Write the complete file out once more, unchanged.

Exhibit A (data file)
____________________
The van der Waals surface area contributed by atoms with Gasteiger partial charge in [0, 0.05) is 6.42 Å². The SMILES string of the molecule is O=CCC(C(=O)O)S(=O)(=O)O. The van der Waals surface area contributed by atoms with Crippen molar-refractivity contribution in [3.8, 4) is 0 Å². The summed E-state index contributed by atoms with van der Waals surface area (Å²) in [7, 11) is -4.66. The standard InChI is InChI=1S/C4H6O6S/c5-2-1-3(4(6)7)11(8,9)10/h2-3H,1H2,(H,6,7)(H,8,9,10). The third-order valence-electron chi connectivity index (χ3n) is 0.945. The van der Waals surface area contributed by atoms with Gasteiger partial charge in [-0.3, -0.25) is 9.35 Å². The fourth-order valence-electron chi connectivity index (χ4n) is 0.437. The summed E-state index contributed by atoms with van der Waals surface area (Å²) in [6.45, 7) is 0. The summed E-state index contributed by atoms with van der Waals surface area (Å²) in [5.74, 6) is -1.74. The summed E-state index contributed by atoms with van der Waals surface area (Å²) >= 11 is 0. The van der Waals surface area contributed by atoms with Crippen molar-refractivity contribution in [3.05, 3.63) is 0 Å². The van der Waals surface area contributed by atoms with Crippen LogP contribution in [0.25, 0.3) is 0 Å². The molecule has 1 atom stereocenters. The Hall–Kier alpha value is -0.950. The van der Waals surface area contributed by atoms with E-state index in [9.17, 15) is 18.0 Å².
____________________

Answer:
The van der Waals surface area contributed by atoms with Gasteiger partial charge in [0, 0.05) is 6.42 Å². The SMILES string of the molecule is O=CCC(C(=O)O)S(=O)(=O)O. The van der Waals surface area contributed by atoms with Crippen molar-refractivity contribution in [3.8, 4) is 0 Å². The summed E-state index contributed by atoms with van der Waals surface area (Å²) in [7, 11) is -4.66. The standard InChI is InChI=1S/C4H6O6S/c5-2-1-3(4(6)7)11(8,9)10/h2-3H,1H2,(H,6,7)(H,8,9,10). The third-order valence-electron chi connectivity index (χ3n) is 0.945. The van der Waals surface area contributed by atoms with Gasteiger partial charge in [-0.3, -0.25) is 9.35 Å². The fourth-order valence-electron chi connectivity index (χ4n) is 0.437. The summed E-state index contributed by atoms with van der Waals surface area (Å²) in [6.45, 7) is 0. The summed E-state index contributed by atoms with van der Waals surface area (Å²) in [5.74, 6) is -1.74. The summed E-state index contributed by atoms with van der Waals surface area (Å²) >= 11 is 0. The van der Waals surface area contributed by atoms with Crippen molar-refractivity contribution in [3.05, 3.63) is 0 Å². The van der Waals surface area contributed by atoms with Crippen LogP contribution in [0.25, 0.3) is 0 Å². The molecule has 1 atom stereocenters. The Hall–Kier alpha value is -0.950. The van der Waals surface area contributed by atoms with E-state index in [9.17, 15) is 18.0 Å².